Liam Neeson’s back. He’s out for revenge and this time it’s… fictional. Neeson plays Nels Coxman, a snow plough driver and has just been awarded citizen of the year in the ski resort town of Kehoe, Colorado. Then one day Nels and his wife, Grace (Laura Dern) learn that their son has died of a heroin overdose. Grace is overcome with grief but Nels is convinced that there’s something darker going on and is determined to uncover the truth behind his son’s death. Armed only with a snow plough, a sawn-off shot gun and a relentless drive to do whatever it takes, Nils doesn’t have a particular set of skills but his quest soon takes him to exactly where he needs to be.
Based on the original Norwegian film, Kraftidioten (English title – In Order of Disappearance), Cold Pursuit is once again directed by Norwegian director Hans Peter Molland. The original movie was a big hit in Norway and so sure enough an American remake was in the works, and what a waste of time that was. Cold Pursuit is funniest if you’ve never seen anything Quentin Tarantino has ever written, never seen Fargo and never seen any of the revenge action movies that Liam Neeson has done in the past 10 years. Although the comedy spin is an original take on this Neeson subgenre, the movie suffers because of its associations and probably because the general public has already made better jokes about Neeson’s sudden career move into the action genre than there are in the movie. The movie also does a lot of things that the original already did so for those willing to read for two hours the remake is all but pointless.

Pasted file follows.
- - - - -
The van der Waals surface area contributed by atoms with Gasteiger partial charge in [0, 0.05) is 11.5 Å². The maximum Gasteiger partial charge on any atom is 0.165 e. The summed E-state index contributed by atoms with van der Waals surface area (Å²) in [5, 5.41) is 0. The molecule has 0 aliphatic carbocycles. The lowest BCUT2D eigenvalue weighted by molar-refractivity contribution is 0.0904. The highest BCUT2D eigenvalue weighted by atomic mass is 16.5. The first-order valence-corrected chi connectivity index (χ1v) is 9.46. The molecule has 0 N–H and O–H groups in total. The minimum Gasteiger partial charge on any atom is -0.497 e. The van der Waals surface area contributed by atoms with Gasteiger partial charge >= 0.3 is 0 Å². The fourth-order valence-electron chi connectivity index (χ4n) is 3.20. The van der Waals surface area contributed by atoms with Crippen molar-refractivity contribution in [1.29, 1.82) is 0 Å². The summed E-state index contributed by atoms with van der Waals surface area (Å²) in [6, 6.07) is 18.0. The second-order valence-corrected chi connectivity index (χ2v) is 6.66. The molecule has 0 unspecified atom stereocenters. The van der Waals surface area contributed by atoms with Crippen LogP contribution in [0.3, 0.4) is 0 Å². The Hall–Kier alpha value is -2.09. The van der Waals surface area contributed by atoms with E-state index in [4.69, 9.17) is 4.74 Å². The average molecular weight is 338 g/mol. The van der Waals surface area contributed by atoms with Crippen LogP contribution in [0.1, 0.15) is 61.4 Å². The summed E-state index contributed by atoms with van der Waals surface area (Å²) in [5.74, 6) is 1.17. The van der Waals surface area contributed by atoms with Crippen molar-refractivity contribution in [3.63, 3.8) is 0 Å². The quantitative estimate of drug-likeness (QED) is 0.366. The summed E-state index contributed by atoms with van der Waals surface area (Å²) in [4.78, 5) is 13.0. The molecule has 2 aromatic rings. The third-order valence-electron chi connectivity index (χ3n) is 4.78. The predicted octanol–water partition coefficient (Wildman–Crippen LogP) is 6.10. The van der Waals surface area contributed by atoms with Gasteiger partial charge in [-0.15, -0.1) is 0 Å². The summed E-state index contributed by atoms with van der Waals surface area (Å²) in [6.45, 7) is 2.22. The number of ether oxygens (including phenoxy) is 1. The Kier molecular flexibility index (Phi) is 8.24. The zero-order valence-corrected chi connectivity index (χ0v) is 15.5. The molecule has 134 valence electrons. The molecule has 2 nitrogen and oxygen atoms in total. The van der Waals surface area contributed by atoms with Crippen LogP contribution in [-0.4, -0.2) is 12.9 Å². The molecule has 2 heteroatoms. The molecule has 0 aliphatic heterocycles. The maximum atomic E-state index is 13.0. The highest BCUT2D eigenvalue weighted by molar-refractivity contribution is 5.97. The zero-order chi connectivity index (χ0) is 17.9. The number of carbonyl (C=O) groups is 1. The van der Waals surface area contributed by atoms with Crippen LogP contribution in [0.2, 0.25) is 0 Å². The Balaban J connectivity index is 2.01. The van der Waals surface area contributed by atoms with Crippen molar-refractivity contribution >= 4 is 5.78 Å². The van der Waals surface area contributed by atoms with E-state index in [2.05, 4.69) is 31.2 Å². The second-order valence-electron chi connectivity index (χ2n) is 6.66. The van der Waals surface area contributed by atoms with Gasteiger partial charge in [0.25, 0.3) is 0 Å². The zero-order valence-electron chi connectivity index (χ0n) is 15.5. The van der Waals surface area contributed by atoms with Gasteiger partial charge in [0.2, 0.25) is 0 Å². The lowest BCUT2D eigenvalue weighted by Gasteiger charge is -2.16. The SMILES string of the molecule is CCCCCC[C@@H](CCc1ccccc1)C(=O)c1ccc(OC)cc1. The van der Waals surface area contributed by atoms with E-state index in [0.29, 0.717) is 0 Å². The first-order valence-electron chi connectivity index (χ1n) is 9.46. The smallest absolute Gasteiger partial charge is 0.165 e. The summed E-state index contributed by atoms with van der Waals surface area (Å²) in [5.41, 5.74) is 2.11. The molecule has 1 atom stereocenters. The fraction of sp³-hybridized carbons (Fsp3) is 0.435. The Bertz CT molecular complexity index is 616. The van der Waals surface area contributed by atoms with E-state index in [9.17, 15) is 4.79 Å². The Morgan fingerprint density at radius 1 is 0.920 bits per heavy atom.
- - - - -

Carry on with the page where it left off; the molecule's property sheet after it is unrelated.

The cast of quirky characters fleshed out by out of contextual conversations is amusing and unusual for the genre but, for audiences who have a wider knowledge of cinema, these kinds of scenes evoke the best of Tarantino and its snowy, sleepy town aesthetic constantly reminds them of Fargo – or rather it makes them wish they were watching that instead. Also, the dark, dry sense of humour and the array of quirky characters doesn’t really disguise the plot, or lack thereof. Even the little moments that bring a wry smile to the audience start to wear thin as they realise that they’re just watching the same thing that Neeson has been doing for quite a while now – just with added jokes.
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